dc.publisherThe University of Arizona.en_US
dc.rightsCopyright © is held by the author. Digital access to this material is made possible by the University Libraries, University of Arizona. Further transmission, reproduction or presentation (such as public display or performance) of protected items is prohibited except with permission of the author.en_US
dc.description.abstractAs Student Affairs has developed as a profession, scholars and practitioners have identified deficiencies in classical identity development theory pertaining to women; gay, lesbian, bi-sexual, or trans-gendered people; people of color, people with disabilities; and other historically underrepresented identities. Further, the school of thought is that student development theory is primarily based on research subjects who are middle/upper-class Caucasian men and thus is applicable to this population primarily. Thus, newer scholarship has emerged to explain identity development in particular minority groups and women. This project argues that classical theory not only fails to capture salient developmental processes of marginalized groups, but in fact fails to capture elements of male identity development. While the theories are gendered male per se (due to the subjects studied), they are resonant with hegemonic (socially constructed and imposed) masculinity rather than an authentic human masculine identity. There are consequences to this for men and women.The Student Affairs field has established knowledge, values, and best practices, which is inculcated into new practitioners through the professional socialization process. The purpose of this constructivist inquiry was to examine this process, its underlying values and norms, and its effect on professionals' conceptions of male students. Seventeen Residence Hall Directors with graduate degrees in Student Development or related disciplines were interviewed about their socialization into the field, thoughts about male students, and reactions to a case example depicting an incident on a college campus. Findings suggest a lack of theoretical or conceptual understanding of male gender identities, and consequently a difficulty in viewing male students developmentally. Moreover, without such understanding, new professionals' conception of marginalized identities can unwittingly reify rather than interrupt stratification and privilege.en_US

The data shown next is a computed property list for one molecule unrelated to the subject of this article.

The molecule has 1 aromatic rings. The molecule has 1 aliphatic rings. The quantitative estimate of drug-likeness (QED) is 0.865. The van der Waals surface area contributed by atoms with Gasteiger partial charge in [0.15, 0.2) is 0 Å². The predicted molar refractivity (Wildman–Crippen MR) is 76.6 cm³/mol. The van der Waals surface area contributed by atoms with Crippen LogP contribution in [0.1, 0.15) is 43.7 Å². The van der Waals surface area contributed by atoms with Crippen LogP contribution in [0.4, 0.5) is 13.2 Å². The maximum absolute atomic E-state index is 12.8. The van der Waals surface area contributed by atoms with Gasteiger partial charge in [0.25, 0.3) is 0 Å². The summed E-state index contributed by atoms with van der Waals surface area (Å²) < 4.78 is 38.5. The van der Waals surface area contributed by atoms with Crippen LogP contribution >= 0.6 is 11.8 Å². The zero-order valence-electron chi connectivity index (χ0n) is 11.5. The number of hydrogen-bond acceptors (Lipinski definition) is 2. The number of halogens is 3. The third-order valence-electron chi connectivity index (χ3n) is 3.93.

dc.typetexten_US
dc.typeElectronic Dissertationen_US
dc.subjectMenen_US
dc.subjectMasculinityen_US
dc.subjectStudent Affairsen_US
dc.subjectCollege Studentsen_US
dc.subjectGenderen_US
thesis.degree.namePhDen_US
thesis.degree.leveldoctoralen_US
thesis.degree.disciplineHigher Educationen_US
thesis.degree.disciplineGraduate Collegeen_US
thesis.degree.grantorUniversity of Arizonaen_US
dc.contributor.chairRhoades, Gary D.en_US
dc.contributor.committeememberRhoades, Gary D.en_US
dc.contributor.committeememberDavis, Tracyen_US
dc.contributor.committeememberLee, Jennyen_US
dc.identifier.proquest1073en_US
dc.identifier.oclc137353826en_US